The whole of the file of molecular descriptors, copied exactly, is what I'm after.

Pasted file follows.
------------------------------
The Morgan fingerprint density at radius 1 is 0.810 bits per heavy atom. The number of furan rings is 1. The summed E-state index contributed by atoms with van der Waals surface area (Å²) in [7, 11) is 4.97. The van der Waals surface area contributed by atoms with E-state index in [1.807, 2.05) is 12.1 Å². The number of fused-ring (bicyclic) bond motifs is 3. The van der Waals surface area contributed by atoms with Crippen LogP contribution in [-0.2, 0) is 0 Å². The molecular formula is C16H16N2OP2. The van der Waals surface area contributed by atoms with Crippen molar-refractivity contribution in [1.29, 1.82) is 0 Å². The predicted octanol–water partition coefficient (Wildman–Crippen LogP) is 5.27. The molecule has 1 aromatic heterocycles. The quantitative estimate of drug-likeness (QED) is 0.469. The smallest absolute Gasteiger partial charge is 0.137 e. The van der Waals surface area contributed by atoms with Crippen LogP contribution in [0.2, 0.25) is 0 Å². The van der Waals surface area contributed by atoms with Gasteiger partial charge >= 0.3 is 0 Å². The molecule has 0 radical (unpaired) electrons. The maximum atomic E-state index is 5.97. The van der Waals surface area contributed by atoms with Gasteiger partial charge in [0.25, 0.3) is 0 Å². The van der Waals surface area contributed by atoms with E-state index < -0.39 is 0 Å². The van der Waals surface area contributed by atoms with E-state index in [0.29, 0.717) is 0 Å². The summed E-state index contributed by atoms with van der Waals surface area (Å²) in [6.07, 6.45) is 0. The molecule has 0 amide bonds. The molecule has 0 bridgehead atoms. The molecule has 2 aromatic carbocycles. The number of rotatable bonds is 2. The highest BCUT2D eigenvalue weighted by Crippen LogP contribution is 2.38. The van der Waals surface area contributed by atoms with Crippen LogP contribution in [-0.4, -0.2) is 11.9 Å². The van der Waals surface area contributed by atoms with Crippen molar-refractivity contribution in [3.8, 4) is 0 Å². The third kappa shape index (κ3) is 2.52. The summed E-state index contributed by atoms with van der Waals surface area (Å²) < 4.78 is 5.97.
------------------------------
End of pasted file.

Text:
The Morgan fingerprint density at radius 1 is 0.810 bits per heavy atom. The number of furan rings is 1. The summed E-state index contributed by atoms with van der Waals surface area (Å²) in [7, 11) is 4.97. The van der Waals surface area contributed by atoms with E-state index in [1.807, 2.05) is 12.1 Å². The number of fused-ring (bicyclic) bond motifs is 3. The van der Waals surface area contributed by atoms with Crippen LogP contribution in [-0.2, 0) is 0 Å². The molecular formula is C16H16N2OP2. The van der Waals surface area contributed by atoms with Crippen molar-refractivity contribution in [1.29, 1.82) is 0 Å². The predicted octanol–water partition coefficient (Wildman–Crippen LogP) is 5.27. The molecule has 1 aromatic heterocycles. The quantitative estimate of drug-likeness (QED) is 0.469. The smallest absolute Gasteiger partial charge is 0.137 e. The van der Waals surface area contributed by atoms with Crippen LogP contribution in [0.2, 0.25) is 0 Å². The van der Waals surface area contributed by atoms with Gasteiger partial charge >= 0.3 is 0 Å². The molecule has 0 radical (unpaired) electrons. The maximum atomic E-state index is 5.97. The van der Waals surface area contributed by atoms with Gasteiger partial charge in [0.25, 0.3) is 0 Å². The van der Waals surface area contributed by atoms with E-state index < -0.39 is 0 Å². The van der Waals surface area contributed by atoms with E-state index in [0.29, 0.717) is 0 Å². The summed E-state index contributed by atoms with van der Waals surface area (Å²) in [6.07, 6.45) is 0. The molecule has 0 amide bonds. The molecule has 0 bridgehead atoms. The molecule has 2 aromatic carbocycles. The number of rotatable bonds is 2. The highest BCUT2D eigenvalue weighted by Crippen LogP contribution is 2.38. The van der Waals surface area contributed by atoms with Crippen LogP contribution in [-0.4, -0.2) is 11.9 Å². The van der Waals surface area contributed by atoms with Crippen molar-refractivity contribution in [3.8, 4) is 0 Å². The third kappa shape index (κ3) is 2.52. The summed E-state index contributed by atoms with van der Waals surface area (Å²) < 4.78 is 5.97.